This is from the on-line daily version of Publishers Weekly: Authors Lose Air Time as Writers Strike
And then there’s this from the New York Times: TV Writers’ Strike Leaves Jilted Authors Looking for a Bully Pulpit
The gist of the articles is that with the strike and shows like The Daily Show, Colbert, Leno, Letterman and O’Brian, running repeats, authors don’t have a place to pimp their books. I wonder how driven book sales are from these interviews. I’d guess somewhat. I know I get more NPR driven sales as customers will come in and tell me, “I heard about this book on All Things Considered”. I don’t get, however, people asking me if I can remember who Jon Stewart interviewed last night. Not that our customers don’t watch Stewart or Colbert. But I’ll bet that clerks at the chain stores get those questions all the time.
The Queen of promoting authors is Oprah. If she can make Cormac McCarthy a best-selling author, well, you know she has to be huge.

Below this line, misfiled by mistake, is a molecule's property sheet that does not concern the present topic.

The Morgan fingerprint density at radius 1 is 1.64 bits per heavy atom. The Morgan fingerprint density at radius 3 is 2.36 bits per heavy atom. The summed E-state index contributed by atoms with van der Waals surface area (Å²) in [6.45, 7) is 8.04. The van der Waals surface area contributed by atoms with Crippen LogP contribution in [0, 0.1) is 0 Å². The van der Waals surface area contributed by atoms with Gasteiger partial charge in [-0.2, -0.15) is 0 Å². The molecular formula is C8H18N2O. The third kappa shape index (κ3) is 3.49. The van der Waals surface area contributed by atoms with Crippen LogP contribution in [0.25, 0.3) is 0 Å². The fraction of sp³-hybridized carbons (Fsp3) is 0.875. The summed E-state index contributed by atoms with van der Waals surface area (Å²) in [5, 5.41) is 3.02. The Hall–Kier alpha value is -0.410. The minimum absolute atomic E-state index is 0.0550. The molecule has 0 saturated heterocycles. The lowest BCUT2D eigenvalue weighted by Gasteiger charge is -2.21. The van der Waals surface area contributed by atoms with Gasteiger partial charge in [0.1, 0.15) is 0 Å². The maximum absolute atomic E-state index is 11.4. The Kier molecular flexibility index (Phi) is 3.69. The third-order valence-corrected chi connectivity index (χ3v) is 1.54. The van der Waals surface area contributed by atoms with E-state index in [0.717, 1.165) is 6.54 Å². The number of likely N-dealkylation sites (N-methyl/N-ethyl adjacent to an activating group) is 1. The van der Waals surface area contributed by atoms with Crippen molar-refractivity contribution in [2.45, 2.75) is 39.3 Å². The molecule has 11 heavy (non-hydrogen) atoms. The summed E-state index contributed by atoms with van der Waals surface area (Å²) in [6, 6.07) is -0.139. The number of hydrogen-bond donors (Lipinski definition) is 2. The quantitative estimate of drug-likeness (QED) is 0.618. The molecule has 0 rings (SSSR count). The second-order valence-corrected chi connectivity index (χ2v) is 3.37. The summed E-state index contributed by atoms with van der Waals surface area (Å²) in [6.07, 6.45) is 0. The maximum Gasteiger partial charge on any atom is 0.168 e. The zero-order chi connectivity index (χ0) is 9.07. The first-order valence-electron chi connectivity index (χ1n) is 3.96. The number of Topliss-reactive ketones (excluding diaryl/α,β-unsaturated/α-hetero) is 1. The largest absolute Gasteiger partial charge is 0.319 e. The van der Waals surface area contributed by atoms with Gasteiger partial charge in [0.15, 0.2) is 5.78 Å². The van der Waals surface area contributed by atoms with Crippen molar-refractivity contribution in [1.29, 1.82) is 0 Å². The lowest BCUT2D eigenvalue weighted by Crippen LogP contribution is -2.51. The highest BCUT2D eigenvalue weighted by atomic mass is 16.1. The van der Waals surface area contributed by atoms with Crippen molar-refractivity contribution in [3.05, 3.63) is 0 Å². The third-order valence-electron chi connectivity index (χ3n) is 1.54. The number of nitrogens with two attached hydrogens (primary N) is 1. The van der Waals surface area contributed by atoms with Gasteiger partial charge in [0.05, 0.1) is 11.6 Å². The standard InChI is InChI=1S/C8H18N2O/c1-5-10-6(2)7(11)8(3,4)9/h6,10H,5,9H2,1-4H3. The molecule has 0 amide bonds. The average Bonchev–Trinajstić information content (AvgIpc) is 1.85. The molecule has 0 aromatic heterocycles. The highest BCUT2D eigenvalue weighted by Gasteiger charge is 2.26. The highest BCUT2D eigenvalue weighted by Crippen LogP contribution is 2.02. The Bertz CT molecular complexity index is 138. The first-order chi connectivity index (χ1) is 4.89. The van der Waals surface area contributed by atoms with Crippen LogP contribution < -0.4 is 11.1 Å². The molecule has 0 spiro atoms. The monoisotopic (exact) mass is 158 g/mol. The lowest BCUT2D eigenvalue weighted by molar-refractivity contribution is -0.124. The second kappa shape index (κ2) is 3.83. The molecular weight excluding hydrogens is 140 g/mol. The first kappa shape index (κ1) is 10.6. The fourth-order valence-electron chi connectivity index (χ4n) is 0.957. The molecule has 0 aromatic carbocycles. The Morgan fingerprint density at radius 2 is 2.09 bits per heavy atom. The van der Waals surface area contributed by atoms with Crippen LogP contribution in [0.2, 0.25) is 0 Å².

But for the authors, this loss of a place on the tube can be devastating. The real shelf life of most books is two or three weeks. After that most books sit on the bookstore shelves. No one talks about them anymore. And if there is still a market, many customers are happy to wait for the paperback release a year hence.
Saturday, November 10, 2007
Wednesday, November 7, 2007
Our friend Adam Felber has posted this at his website on the writer's strike going on in HollyIslamostanwood. Adam has been writing this season for Real Time with Bill Maher and if you have been watching, most of the big laughs are all lines written by Adam. Well, maybe not all, but he is a damn funny guy. Honk if you support the strike, and honk often.
Elsewhere, Comrade Dave von E. (The E stands for Esq.) checks in with his socialist views.
Elsewhere, There are Naked Authors! who bare their viewpoints!
My inner Frenchman wants to tell you that this is important. Since Reagan crushed the Air Traffic Controllers strike in the early '80's, the Labor movement has struggled. Partly because the movment didn't recognize workers who didn't work with their hands, partly due to corruption, but now, as we move toward a service economy, the inabilty of many working class people to recognize that they are, in fact, working class. They don't own it. But they make it. Tip of the hat to my ol' friend, Karl.